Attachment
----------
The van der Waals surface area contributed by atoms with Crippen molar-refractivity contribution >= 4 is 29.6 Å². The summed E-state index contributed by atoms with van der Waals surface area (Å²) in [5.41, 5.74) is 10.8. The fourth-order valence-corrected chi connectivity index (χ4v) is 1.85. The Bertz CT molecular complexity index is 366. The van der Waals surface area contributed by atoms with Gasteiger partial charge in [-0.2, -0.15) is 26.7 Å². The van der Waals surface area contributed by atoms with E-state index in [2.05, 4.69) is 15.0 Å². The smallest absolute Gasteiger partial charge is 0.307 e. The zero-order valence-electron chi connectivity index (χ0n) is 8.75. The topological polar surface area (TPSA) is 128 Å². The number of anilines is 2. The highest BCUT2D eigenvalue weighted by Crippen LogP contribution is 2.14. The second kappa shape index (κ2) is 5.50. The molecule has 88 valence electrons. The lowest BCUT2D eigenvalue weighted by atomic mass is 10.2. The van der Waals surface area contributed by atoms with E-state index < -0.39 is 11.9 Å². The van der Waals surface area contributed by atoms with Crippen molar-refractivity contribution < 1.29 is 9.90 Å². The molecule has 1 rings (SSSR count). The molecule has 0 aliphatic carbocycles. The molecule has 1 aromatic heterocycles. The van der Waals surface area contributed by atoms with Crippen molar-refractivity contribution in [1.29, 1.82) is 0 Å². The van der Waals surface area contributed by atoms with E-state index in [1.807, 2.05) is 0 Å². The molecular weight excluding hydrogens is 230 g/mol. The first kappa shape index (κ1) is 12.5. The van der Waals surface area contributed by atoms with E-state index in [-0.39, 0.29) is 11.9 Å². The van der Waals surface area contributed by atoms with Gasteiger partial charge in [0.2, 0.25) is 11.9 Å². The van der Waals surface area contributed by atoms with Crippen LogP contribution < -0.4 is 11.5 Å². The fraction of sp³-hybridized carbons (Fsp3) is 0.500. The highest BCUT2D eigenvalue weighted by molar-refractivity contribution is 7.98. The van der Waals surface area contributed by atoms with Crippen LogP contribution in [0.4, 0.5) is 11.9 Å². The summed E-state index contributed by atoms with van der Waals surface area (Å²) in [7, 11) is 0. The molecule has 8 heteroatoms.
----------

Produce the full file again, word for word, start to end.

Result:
The van der Waals surface area contributed by atoms with Crippen molar-refractivity contribution >= 4 is 29.6 Å². The summed E-state index contributed by atoms with van der Waals surface area (Å²) in [5.41, 5.74) is 10.8. The fourth-order valence-corrected chi connectivity index (χ4v) is 1.85. The Bertz CT molecular complexity index is 366. The van der Waals surface area contributed by atoms with Gasteiger partial charge in [-0.2, -0.15) is 26.7 Å². The van der Waals surface area contributed by atoms with E-state index in [2.05, 4.69) is 15.0 Å². The smallest absolute Gasteiger partial charge is 0.307 e. The zero-order valence-electron chi connectivity index (χ0n) is 8.75. The topological polar surface area (TPSA) is 128 Å². The number of anilines is 2. The highest BCUT2D eigenvalue weighted by Crippen LogP contribution is 2.14. The second kappa shape index (κ2) is 5.50. The molecule has 88 valence electrons. The lowest BCUT2D eigenvalue weighted by atomic mass is 10.2. The van der Waals surface area contributed by atoms with E-state index < -0.39 is 11.9 Å². The van der Waals surface area contributed by atoms with Crippen molar-refractivity contribution < 1.29 is 9.90 Å². The molecule has 1 rings (SSSR count). The molecule has 0 aliphatic carbocycles. The molecule has 1 aromatic heterocycles. The van der Waals surface area contributed by atoms with Crippen molar-refractivity contribution in [1.29, 1.82) is 0 Å². The van der Waals surface area contributed by atoms with E-state index in [1.807, 2.05) is 0 Å². The molecular weight excluding hydrogens is 230 g/mol. The first kappa shape index (κ1) is 12.5. The van der Waals surface area contributed by atoms with E-state index in [-0.39, 0.29) is 11.9 Å². The van der Waals surface area contributed by atoms with Gasteiger partial charge in [0.2, 0.25) is 11.9 Å². The van der Waals surface area contributed by atoms with Crippen LogP contribution < -0.4 is 11.5 Å². The fraction of sp³-hybridized carbons (Fsp3) is 0.500. The highest BCUT2D eigenvalue weighted by molar-refractivity contribution is 7.98. The van der Waals surface area contributed by atoms with Crippen LogP contribution in [0.4, 0.5) is 11.9 Å². The summed E-state index contributed by atoms with van der Waals surface area (Å²) in [7, 11) is 0. The molecule has 8 heteroatoms.